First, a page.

Science Fair Project Encyclopedia
The word comes from Italian grotta, Vulgar Latin grupta, Latin crypta, (a crypt). It is related to the word grotesque: in the 15th century, Italians unearthed ancient Roman houses decorated in strange arabesques of garlands and animals. Because of the caves in which they were discovered, this form of decoration was given the name grotesque.
The creation of artificial grottoes was a huge architectural fashion in the Renaissance in both Italy and France from the 15th to the 17th century. The outside of these was usually designed like an enormous rock or a rustic porch or rocky overhang; inside one found a temple or fountains. The inside was often decorated in stalactites and shells (sometimes made in ceramic), herms and mermaids, mytholgical subjects (sleeping gods or the rivers). They were cool places to retreat, but they could also serve as baths, chapels or simply as bizarre and mysterious spots with often highly symbolic decorations. They would eventually give rise as well to cascading fountains in Renaissance gardens.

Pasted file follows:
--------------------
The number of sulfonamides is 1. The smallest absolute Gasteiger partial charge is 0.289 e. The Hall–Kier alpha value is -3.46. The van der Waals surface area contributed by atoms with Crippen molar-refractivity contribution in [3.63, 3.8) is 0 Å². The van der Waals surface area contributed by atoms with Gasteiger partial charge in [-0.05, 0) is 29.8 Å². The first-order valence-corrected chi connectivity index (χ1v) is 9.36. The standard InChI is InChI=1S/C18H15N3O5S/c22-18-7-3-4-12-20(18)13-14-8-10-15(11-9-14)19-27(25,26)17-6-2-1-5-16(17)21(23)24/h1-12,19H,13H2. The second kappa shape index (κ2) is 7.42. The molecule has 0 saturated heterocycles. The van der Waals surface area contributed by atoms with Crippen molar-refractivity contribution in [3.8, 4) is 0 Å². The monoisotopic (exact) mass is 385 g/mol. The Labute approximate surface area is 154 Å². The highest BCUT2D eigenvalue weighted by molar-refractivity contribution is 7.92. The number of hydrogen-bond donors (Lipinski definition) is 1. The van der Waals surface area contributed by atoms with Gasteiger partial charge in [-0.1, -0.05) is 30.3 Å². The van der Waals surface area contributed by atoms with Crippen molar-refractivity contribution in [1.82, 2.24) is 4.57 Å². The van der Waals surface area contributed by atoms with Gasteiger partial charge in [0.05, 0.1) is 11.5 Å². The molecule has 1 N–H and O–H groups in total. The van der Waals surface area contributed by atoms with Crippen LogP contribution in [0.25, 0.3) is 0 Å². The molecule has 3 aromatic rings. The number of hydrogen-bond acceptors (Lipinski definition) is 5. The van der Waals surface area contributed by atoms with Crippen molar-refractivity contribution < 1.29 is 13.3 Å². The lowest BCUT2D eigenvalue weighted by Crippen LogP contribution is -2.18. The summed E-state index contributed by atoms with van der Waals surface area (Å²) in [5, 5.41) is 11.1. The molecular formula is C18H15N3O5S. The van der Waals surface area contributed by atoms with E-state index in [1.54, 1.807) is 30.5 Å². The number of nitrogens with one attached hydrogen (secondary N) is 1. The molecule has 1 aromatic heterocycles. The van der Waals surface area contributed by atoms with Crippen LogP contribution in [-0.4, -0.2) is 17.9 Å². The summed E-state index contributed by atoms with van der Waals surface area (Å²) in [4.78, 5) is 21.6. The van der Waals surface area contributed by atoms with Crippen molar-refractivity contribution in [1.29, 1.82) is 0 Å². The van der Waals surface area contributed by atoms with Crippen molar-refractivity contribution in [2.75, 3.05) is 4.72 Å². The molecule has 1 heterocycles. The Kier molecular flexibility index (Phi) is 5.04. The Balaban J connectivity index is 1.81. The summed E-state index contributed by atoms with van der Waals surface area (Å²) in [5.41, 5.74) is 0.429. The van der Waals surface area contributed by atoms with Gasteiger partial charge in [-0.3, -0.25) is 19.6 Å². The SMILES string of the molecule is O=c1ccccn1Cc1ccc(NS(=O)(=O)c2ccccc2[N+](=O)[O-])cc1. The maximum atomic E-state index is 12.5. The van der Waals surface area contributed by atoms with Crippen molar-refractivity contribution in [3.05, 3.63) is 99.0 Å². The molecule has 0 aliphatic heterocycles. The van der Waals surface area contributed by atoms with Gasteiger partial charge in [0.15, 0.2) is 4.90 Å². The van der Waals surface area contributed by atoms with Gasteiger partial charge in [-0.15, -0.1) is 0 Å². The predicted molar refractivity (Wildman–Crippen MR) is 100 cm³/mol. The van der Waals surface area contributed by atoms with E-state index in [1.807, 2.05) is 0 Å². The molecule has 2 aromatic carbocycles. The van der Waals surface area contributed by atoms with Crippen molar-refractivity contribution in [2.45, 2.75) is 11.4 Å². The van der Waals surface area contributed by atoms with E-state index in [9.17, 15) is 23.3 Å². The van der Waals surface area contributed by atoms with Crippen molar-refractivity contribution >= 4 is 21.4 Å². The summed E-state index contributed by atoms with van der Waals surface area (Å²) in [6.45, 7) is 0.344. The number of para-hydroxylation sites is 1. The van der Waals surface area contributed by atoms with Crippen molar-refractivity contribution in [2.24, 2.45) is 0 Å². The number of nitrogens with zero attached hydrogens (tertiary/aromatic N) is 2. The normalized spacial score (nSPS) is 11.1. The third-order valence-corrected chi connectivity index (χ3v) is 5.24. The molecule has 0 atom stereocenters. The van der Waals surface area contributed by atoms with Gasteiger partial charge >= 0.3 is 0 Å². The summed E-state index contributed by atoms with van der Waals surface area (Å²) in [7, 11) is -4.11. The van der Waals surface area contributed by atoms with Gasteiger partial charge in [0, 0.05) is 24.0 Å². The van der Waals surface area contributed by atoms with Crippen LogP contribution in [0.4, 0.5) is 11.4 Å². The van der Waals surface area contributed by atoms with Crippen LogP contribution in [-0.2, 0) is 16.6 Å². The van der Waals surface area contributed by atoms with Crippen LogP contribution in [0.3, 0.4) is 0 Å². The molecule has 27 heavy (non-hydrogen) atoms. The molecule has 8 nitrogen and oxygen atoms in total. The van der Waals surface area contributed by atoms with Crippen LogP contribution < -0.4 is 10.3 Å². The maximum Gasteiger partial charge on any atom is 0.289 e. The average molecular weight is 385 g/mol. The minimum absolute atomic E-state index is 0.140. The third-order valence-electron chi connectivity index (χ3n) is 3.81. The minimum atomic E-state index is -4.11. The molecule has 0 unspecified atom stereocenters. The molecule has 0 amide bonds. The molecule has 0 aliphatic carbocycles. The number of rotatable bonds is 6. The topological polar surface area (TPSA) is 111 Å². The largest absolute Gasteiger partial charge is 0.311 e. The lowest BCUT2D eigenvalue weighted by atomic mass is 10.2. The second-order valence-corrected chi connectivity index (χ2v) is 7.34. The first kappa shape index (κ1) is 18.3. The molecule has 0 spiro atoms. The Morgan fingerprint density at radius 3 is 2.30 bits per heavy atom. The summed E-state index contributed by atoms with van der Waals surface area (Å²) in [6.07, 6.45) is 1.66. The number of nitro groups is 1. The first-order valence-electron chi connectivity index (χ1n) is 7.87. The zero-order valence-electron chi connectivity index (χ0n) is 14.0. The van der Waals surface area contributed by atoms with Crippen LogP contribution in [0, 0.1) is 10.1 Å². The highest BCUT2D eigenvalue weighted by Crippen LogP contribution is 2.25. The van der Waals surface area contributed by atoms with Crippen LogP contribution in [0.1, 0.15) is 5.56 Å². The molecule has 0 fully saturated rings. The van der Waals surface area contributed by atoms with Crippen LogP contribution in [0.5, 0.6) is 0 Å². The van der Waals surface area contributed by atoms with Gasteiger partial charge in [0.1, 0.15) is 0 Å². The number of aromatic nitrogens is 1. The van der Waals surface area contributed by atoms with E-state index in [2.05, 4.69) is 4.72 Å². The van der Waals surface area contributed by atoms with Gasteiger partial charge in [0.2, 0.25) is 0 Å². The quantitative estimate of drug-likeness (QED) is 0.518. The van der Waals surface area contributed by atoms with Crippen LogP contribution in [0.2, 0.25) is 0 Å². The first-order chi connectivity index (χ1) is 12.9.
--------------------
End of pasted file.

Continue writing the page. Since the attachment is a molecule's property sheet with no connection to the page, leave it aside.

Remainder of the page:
The grotto of Catherine de Medici's château in Paris, the Tuileries, was renowned. It was designed by Bernard Palissy. One also finds grottos in the gardens designed by André Le Nôtre for the Palace of Versailles.
The contents of this article is licensed from www.wikipedia.org under the GNU Free Documentation License. Click here to see the transparent copy and copyright details